With conductive and convective heat transfer I have talked about heat transfer that has occurred through a material medium. Radiative heat transfer however does not require a material medium to occur, and is the only type of heat transfer that can occur through a vacuum. It does this by transferring heat through the electromagnetic spectrum. The amount of heat energy that an object can emit is represented by the following equation.

(Eq-1)  $q_{emitted} = σAT^4$

σ = 5.669 X 10-8 W/m2K4 Stefan Boltzman Constant

A = Surface Area

T = Absolute Temperature

For the above equation the temperature must be in an absolute temperature scale. For standard international that is Kelvin.

## Example

There is sphere with a surface area of .166m2 and a current temperature of 432 degrees C. How much energy does the sphere emit assuming it is a blackbody?

(Eq 2) $q_{emitted} = 5.669X10^-8(.166)(432+273)^4 = 2.1kW$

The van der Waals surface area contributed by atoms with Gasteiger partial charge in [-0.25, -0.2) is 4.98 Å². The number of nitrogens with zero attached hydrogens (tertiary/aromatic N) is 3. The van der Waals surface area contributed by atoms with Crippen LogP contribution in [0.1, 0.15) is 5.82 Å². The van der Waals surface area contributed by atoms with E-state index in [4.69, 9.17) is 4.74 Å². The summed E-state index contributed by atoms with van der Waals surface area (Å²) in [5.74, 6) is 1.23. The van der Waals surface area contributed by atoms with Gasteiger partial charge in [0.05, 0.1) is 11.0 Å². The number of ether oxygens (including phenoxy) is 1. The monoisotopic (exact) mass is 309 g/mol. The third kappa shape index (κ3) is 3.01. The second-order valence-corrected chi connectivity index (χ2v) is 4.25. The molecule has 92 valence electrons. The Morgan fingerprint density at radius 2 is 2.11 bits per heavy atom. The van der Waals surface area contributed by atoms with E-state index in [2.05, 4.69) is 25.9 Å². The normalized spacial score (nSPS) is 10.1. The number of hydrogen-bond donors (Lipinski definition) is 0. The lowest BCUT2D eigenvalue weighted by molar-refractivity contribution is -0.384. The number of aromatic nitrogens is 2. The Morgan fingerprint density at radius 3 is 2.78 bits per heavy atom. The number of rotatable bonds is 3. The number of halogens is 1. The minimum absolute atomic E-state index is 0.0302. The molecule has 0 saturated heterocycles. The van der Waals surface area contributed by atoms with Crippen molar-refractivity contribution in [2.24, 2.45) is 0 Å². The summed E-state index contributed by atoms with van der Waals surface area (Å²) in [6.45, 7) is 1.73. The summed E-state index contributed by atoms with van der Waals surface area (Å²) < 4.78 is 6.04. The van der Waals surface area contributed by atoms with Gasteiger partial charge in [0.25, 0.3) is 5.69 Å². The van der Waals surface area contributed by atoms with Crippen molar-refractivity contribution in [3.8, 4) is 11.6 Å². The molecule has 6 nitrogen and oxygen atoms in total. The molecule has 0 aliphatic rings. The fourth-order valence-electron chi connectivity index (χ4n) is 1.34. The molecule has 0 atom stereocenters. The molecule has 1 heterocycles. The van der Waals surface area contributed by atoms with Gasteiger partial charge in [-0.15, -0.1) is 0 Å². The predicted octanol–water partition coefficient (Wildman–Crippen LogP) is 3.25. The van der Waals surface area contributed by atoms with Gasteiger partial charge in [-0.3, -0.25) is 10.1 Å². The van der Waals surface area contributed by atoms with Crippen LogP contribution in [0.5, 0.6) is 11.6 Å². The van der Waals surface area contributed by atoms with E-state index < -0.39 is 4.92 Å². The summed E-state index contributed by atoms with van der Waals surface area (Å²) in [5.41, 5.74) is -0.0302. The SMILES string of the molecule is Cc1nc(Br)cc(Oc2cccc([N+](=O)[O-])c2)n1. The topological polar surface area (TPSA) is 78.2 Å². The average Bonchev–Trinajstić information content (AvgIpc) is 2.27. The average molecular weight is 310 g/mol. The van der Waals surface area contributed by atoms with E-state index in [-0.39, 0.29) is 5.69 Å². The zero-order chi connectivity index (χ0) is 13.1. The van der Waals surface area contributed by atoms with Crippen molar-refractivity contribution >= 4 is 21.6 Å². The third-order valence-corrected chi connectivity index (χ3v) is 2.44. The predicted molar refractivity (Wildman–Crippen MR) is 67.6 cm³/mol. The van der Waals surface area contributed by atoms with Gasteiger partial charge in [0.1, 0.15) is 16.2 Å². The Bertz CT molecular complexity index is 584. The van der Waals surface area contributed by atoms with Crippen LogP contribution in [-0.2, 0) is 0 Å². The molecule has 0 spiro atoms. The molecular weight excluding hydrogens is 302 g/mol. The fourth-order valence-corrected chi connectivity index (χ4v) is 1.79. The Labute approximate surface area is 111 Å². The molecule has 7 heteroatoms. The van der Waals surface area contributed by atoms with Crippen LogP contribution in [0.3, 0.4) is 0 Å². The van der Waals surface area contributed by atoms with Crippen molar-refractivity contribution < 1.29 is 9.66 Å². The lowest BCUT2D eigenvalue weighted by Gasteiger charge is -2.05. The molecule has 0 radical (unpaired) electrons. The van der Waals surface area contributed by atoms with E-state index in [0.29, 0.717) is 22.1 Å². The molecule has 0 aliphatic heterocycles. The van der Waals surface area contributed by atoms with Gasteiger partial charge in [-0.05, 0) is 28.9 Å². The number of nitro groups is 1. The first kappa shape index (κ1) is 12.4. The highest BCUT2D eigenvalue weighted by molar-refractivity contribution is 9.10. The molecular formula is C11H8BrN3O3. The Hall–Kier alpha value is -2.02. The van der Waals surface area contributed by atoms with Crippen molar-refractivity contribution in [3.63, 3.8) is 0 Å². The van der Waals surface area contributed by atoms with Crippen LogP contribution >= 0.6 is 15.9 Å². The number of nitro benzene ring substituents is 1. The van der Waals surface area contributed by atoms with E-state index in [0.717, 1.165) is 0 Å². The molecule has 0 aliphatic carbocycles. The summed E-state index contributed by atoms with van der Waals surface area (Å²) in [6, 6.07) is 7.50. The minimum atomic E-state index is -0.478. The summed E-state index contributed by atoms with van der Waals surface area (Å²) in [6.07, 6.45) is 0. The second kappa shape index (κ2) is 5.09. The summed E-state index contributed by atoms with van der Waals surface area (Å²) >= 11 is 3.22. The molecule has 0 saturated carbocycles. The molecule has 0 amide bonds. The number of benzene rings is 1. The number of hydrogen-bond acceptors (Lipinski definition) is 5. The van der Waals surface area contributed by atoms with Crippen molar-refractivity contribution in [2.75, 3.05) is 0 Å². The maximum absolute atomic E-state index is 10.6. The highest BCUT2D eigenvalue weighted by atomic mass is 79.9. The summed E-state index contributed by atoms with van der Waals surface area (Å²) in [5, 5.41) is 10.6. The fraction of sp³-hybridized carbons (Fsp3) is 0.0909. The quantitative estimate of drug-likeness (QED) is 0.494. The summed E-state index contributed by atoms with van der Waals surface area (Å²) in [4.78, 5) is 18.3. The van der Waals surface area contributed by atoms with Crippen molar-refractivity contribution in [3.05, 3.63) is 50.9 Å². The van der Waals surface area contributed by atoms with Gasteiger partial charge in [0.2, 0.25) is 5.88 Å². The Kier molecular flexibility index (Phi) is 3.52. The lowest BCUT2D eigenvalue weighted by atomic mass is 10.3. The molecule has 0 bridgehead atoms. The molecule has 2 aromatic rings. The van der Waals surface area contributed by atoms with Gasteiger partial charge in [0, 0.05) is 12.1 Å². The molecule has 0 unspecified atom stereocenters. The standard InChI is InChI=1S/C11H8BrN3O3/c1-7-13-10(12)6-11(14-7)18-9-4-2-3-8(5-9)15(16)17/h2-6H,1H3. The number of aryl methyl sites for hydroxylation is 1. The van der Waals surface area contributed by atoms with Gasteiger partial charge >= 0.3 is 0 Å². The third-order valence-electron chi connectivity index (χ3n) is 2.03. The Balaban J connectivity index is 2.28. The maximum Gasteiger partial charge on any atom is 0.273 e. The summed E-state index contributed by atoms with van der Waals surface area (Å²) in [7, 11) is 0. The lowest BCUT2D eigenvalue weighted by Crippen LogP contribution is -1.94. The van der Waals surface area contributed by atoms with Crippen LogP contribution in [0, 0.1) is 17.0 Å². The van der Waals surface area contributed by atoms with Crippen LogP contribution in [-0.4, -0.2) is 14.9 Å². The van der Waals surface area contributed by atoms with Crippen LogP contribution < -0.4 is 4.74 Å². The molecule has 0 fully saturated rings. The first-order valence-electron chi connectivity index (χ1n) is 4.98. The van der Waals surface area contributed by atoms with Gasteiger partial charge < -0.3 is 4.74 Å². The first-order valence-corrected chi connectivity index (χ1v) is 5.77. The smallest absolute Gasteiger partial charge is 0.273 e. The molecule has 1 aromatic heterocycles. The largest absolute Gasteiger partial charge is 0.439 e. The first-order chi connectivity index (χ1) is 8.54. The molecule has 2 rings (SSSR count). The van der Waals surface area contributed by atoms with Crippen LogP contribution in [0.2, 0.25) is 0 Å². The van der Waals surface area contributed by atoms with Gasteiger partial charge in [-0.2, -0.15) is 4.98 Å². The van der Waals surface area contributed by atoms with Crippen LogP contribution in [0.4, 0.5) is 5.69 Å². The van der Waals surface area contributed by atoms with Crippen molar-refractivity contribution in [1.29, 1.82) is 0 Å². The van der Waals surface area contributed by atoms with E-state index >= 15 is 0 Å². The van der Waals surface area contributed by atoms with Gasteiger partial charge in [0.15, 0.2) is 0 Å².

Now, the above example only represents the amount of heat that an object will emit if it were a black body. A black body is an object that has an emissivity of 1. The emissivity can range from 0-1. The equation below takes emissivity into account.

(Eq 3) $q_{emitted} = ε F_GσAT^4$

ε = Emissivity Function

FG = Shape Factor

Now let’s say that instead of the above example being a black body it instead has an emissivity of .83, ignoring any shape factors, the energy emitted would change to the following.

(Eq 4) $q_{emitted} = 0.83(5.669X10^-8)(.166)(432+273)^4 = 1.74 kW$

## Radiation in an Enclosure

So far I have only talked about the amount of energy a single object will emit. However, this doesn’t tell us how much energy can be exchanged between two object through radiation. This problem can become more complicated and for certain problems a shape factor will need be applied to determine the correct radiative heat transfer. However, for right now let’s talk about a simple problem.

A simple problem would be the following. A small body with a temperature of T1 is enclosed by a much larger body with a temperature maintained at T2, what would be the resulting radiative heat transfer equation?

The resulting equation would be the following.

(Eq 5) $q=ε_1σA_1(T_1^4-T_2^4)$

As stated above, equation 5 represents a simple radiative heat transfer problem. These problems can become much more complex when shape factors need to be taken in consideration.